The fall of Raqqa left 80 per cent of the city destroyed and marks a major defeat for Islamic State.


Drone footage from the northern Syrian city of Raqqa shows the extent of devastation caused by weeks of fighting between Kurdish-led forces and the Islamic State (IS) group and thousands of bombs dropped by the US-led coalition.

Footage shows the bombed-out shells of buildings and heaps of concrete slabs lay piled on streets littered with destroyed cars.

Entire neighbourhoods are seen turned to rubble, with little sign of civilian life.

The video shows entire blocks in the city as uninhabitable with knocked-out walls and blown-out windows and doors, while some buildings had several stories turned to piles of debris.

The stadium that was used as an arms depot and prison by the extremists appears to have suffered less damage compared with surrounding buildings.

People wearing fatigues loaded into the back of a white truck survey large piles of debris.

PHOTO The SDF declared the “total liberation” of the capital of the Islamic State for more than three years.


Time to return life to normal

Long before the ground offensive by the Syrian Democratic Forces began in Raqqa in early June, warplanes pounded the city for months.

The US-backed Kurdish-led SDF announced earlier in the week that it had driven IS militants out of the city after weeks of fighting.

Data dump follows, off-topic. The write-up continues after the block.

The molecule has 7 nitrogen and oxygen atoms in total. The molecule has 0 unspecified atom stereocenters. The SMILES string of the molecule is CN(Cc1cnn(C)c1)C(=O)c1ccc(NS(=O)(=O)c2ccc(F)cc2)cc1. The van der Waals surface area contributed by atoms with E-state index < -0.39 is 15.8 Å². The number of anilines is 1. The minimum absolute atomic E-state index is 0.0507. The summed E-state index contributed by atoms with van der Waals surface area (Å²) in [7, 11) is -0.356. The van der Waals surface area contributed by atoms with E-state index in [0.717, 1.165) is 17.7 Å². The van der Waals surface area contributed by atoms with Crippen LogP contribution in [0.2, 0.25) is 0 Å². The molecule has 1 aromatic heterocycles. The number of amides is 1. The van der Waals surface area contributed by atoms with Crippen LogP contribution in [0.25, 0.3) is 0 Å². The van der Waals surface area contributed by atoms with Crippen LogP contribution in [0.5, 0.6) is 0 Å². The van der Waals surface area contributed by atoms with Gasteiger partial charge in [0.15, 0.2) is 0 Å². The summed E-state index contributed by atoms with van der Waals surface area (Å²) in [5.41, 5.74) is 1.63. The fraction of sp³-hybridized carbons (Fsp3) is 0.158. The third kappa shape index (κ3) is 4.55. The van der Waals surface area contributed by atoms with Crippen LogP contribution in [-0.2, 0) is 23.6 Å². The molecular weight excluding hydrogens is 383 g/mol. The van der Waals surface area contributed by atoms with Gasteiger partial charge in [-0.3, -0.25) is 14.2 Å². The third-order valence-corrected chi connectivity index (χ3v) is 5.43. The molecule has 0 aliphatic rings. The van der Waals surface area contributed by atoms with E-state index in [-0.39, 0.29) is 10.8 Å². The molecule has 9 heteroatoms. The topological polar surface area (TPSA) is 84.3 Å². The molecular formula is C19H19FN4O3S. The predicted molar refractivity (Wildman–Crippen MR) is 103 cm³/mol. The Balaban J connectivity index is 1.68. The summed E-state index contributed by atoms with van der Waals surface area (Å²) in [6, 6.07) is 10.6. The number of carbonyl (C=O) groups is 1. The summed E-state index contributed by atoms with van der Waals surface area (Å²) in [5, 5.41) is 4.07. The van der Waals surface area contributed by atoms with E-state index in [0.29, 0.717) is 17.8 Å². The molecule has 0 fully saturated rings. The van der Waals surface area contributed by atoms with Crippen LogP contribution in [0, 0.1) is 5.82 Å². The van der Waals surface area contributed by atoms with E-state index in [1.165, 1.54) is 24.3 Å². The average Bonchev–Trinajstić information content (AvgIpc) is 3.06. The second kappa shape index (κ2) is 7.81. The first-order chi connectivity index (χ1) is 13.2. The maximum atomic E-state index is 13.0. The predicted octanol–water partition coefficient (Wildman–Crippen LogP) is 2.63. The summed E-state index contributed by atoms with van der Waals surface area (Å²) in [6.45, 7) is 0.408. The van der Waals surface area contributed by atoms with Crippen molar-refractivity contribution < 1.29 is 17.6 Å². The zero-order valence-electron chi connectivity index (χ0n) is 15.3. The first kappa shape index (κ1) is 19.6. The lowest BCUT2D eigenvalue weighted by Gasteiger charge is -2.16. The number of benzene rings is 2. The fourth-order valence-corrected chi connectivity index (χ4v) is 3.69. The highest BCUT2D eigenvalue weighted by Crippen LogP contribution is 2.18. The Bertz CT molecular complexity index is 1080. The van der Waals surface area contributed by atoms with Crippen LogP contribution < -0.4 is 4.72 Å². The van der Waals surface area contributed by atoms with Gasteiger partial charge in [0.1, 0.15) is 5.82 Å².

The SDF is scheduled to hold a news conference in Raqqa during which the city will be declared free of extremists for the first time in nearly four years.

The SDF will likely hand over authority in the city to the Raqqa Civil Council, which is made up of local officials and tribal leaders and will be in charge of returning life to normal in the city.

Omar Alloush, a senior member of the Raqqa Civil Council, said the body had a quick-response plan that would begin with removing mines left behind by IS then move to removing debris and opening roads before fixing water and power stations.

Brig Gen Talal Sillo, an SDF commander, said residents would be allowed to start returning to the city once the mines and explosives were removed.

In other cities that the extremists lost earlier, experts worked for weeks to remove booby traps and explosives that kept maiming and killing people long after IS left.

The UN and aid organisations estimated about 80 per cent of the city was destroyed or uninhabitable.

The top US envoy for the anti-IS coalition, Brett McGurk, tweeted this week that IS fighters placed 150 explosive devices in and around a water treatment plant near Raqqa, but said it had been cleared and was being restored.

Raqqa bombs in car

PHOTO Bombs inside a vehicle used by IS militants are pictured after a demining team in Raqqa defused them.


Major defeat for Islamic State

The fall of Raqqa marks a major defeat for IS, which has seen its territory steadily shrink since last year.

The group took over Raqqa, located on the Euphrates River, in January 2014 and transformed it into the epicentre of its brutal rule.

Coalition spokesman Col Ryan Dillon tweeted on Thursday that the SDF has cleared 98 per cent of the city, adding that some militants remain holed up in a small pocket east of the stadium.